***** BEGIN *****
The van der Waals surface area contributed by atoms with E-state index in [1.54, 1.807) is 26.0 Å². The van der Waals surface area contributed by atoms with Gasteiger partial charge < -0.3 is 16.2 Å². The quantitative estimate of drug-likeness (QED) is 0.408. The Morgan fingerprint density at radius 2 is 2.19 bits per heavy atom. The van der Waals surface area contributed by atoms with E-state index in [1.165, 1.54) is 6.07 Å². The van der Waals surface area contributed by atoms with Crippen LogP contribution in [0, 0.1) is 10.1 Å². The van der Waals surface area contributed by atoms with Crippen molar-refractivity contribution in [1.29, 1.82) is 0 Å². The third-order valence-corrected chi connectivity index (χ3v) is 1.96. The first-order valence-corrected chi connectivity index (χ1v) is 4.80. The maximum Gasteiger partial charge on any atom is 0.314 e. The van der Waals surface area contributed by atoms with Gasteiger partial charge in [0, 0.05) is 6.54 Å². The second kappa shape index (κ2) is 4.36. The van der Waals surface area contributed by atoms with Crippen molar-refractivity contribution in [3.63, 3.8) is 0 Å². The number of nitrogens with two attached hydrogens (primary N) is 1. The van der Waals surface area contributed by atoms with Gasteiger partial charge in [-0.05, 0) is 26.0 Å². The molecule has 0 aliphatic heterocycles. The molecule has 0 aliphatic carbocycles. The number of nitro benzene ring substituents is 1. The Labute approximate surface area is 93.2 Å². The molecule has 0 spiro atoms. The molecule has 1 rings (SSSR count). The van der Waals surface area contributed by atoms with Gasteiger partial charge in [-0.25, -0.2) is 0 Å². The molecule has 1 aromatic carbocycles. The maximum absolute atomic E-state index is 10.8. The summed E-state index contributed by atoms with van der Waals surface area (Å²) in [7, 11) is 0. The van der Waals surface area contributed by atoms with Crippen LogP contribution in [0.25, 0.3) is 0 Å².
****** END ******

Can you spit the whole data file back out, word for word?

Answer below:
The van der Waals surface area contributed by atoms with E-state index in [1.54, 1.807) is 26.0 Å². The van der Waals surface area contributed by atoms with Gasteiger partial charge < -0.3 is 16.2 Å². The quantitative estimate of drug-likeness (QED) is 0.408. The Morgan fingerprint density at radius 2 is 2.19 bits per heavy atom. The van der Waals surface area contributed by atoms with E-state index in [1.165, 1.54) is 6.07 Å². The van der Waals surface area contributed by atoms with Crippen LogP contribution in [0, 0.1) is 10.1 Å². The van der Waals surface area contributed by atoms with Crippen molar-refractivity contribution in [1.29, 1.82) is 0 Å². The third-order valence-corrected chi connectivity index (χ3v) is 1.96. The first-order valence-corrected chi connectivity index (χ1v) is 4.80. The maximum Gasteiger partial charge on any atom is 0.314 e. The van der Waals surface area contributed by atoms with Gasteiger partial charge in [0, 0.05) is 6.54 Å². The second kappa shape index (κ2) is 4.36. The van der Waals surface area contributed by atoms with Crippen molar-refractivity contribution in [3.63, 3.8) is 0 Å². The number of nitrogens with two attached hydrogens (primary N) is 1. The van der Waals surface area contributed by atoms with Gasteiger partial charge in [-0.05, 0) is 26.0 Å². The molecule has 0 aliphatic heterocycles. The molecule has 0 aliphatic carbocycles. The number of nitro benzene ring substituents is 1. The Labute approximate surface area is 93.2 Å². The molecule has 0 spiro atoms. The molecule has 1 rings (SSSR count). The van der Waals surface area contributed by atoms with Gasteiger partial charge in [-0.25, -0.2) is 0 Å². The molecule has 1 aromatic carbocycles. The maximum absolute atomic E-state index is 10.8. The summed E-state index contributed by atoms with van der Waals surface area (Å²) in [7, 11) is 0. The van der Waals surface area contributed by atoms with Crippen LogP contribution in [0.25, 0.3) is 0 Å².